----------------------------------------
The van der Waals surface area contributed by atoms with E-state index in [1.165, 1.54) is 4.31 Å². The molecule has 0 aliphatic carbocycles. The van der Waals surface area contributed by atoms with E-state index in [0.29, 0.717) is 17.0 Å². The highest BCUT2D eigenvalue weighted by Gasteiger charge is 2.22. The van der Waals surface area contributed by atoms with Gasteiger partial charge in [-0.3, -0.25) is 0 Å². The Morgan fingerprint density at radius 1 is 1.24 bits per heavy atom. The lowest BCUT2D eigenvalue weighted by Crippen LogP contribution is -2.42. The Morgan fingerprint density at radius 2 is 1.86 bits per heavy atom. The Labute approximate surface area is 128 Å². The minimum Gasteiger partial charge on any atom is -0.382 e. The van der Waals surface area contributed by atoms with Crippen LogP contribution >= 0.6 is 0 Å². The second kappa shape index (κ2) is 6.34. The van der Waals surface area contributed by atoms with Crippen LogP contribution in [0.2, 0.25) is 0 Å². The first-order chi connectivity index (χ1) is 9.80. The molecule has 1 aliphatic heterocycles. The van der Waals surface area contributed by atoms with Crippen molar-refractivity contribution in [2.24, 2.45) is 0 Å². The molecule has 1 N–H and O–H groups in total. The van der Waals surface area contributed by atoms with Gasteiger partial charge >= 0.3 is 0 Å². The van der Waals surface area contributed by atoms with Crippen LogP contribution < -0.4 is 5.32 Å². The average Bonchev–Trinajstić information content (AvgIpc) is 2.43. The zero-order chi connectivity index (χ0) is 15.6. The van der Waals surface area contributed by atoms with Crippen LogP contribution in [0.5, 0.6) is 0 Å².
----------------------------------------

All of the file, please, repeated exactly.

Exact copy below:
The van der Waals surface area contributed by atoms with E-state index in [1.165, 1.54) is 4.31 Å². The molecule has 0 aliphatic carbocycles. The van der Waals surface area contributed by atoms with E-state index in [0.29, 0.717) is 17.0 Å². The highest BCUT2D eigenvalue weighted by Gasteiger charge is 2.22. The van der Waals surface area contributed by atoms with Gasteiger partial charge in [-0.3, -0.25) is 0 Å². The Morgan fingerprint density at radius 1 is 1.24 bits per heavy atom. The lowest BCUT2D eigenvalue weighted by Crippen LogP contribution is -2.42. The Morgan fingerprint density at radius 2 is 1.86 bits per heavy atom. The Labute approximate surface area is 128 Å². The minimum Gasteiger partial charge on any atom is -0.382 e. The van der Waals surface area contributed by atoms with Crippen LogP contribution >= 0.6 is 0 Å². The second kappa shape index (κ2) is 6.34. The van der Waals surface area contributed by atoms with Crippen LogP contribution in [0.2, 0.25) is 0 Å². The first-order chi connectivity index (χ1) is 9.80. The molecule has 1 aliphatic heterocycles. The van der Waals surface area contributed by atoms with Crippen molar-refractivity contribution in [2.24, 2.45) is 0 Å². The molecule has 1 N–H and O–H groups in total. The van der Waals surface area contributed by atoms with Gasteiger partial charge >= 0.3 is 0 Å². The van der Waals surface area contributed by atoms with Crippen LogP contribution < -0.4 is 5.32 Å². The average Bonchev–Trinajstić information content (AvgIpc) is 2.43. The zero-order chi connectivity index (χ0) is 15.6. The van der Waals surface area contributed by atoms with Crippen LogP contribution in [0.5, 0.6) is 0 Å².